September 30, 2018

Finding Your Inner Modeler (Part II)

Last year, I attended a workshop at the University of Illinois-Chicago called "Finding Your Inner Modeler". Sponsored by the NSF, FYIM is meant to bring together biologists and modelers and to foster collaborations between the two. There were many interesting talks over the course of two days, including plant biology, biochemical kinetics, and (of course) various types of computational and statistical model [1].

This year was the second installment of FYIM, and this time I was chosen for a platform presentation. The platform presentation (Process as Connectivity: models of interaction in cellular systems) involves a 40-minute discussion between the principal investigator and an expert modeler. For my talk, this expert modeler was Dr. Eric Deeds from the University of Kansas.

The talk features work with several collaborators, features work from the DevoWorm group. In the talk, I described the DevoWorm group as an example of data science biology [2]. As an affiliate of the OpenWorm Foundation [3], the DevoWorm group works with primary and secondary data, and produces secondary and tertiary open datasets that serve as material for publications, student projects, and the wider development/computational biology communities.

The core innovation introduced in this talk is the use of graph theory and complex networks to analyze the organizational structure of the embryonic phenotype. This work is now showcased in a new paper [4] and Github repository.

[1] One example is the Virtual Cell software project, which allows one to model and analyze representations of kinematics, kinetics, geometry, and network interactions at the cellular level.

[2] Alicea, B., Gordon, R., and Portegys, T.E. (2018). DevoWorm: data-theoretical synthesis of C. elegans development. bioRxiv, doi:10.1101/282004.
[3] Sarma, G.P., Lee, C-W., Portegys, T., Ghayoomie, V., Jacobs, T., Alicea, B., Cantarelli, M., Currie, M., Gerkin, R.C., Gingell, S., Gleeson, P., Gordon, R., Hasani, R.M., Idili, G., Khayrulin, S., Lung, D., Palyanov, A., Watts, M., Larson, S.D. (2018). OpenWorm: overview and recent advances in integrative biological simulation of Caenorhabditis elegans. Philosophical Transactions of the Royal Society B, 373, 20170382. doi:10.1098/rstb.2017.0382.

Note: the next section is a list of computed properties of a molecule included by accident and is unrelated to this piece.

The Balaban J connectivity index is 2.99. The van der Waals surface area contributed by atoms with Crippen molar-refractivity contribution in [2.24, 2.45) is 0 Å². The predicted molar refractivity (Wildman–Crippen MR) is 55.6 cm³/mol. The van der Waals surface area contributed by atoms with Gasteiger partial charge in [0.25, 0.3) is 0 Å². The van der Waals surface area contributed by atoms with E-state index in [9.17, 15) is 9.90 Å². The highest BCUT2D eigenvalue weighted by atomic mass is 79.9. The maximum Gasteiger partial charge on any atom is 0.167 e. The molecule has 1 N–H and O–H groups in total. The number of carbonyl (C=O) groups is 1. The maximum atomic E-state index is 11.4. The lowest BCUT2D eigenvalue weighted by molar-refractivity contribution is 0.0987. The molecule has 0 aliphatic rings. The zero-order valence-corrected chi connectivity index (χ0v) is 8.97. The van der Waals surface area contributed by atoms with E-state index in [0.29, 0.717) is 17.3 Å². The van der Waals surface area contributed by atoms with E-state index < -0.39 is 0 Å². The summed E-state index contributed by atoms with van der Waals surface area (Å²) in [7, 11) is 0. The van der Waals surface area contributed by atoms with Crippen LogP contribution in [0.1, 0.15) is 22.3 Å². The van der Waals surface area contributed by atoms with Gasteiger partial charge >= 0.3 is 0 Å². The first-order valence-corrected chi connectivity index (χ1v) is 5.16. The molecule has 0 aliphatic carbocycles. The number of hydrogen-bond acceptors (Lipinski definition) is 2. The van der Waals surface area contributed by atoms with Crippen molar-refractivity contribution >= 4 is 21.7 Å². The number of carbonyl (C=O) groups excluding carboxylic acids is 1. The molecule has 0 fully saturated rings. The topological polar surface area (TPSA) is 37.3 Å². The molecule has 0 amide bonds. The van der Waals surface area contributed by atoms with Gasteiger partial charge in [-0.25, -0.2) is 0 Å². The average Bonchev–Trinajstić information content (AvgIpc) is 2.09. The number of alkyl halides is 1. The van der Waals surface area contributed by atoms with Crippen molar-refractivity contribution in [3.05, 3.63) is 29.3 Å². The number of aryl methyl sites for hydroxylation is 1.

[4] Alicea, B. and Gordon R. (2018). Cell Differentiation Processes as Spatial Networks: identifying four-dimensional structure in embryogenesis. BioSystems, doi:10.1016/j.biosystems.2018.09.009.

September 10, 2018

OpenWorm: Royal Society B special issue now live!

Worm images courtesy of the OpenWorm browser (Drs. Christian Grove and Padraig Gleeson)

Regular readers of this blog might recall that the OpenWorm Foundation spearheaded a workshop (From Connectome to Behavior) at the Royal Society (London) in January 2018. This workshop generated a lot of social media content and internal (to OpenWorm Slack) discussion of the presented topics.

Since then, the participants have been hard at work putting together a special issue (now live in Royal Society B) that presents in more detail what was discussed at the meeting. Lots of great papers on interesting topics ranging from network theory to movement models, and from foraging behavior to quantitative phenotyping.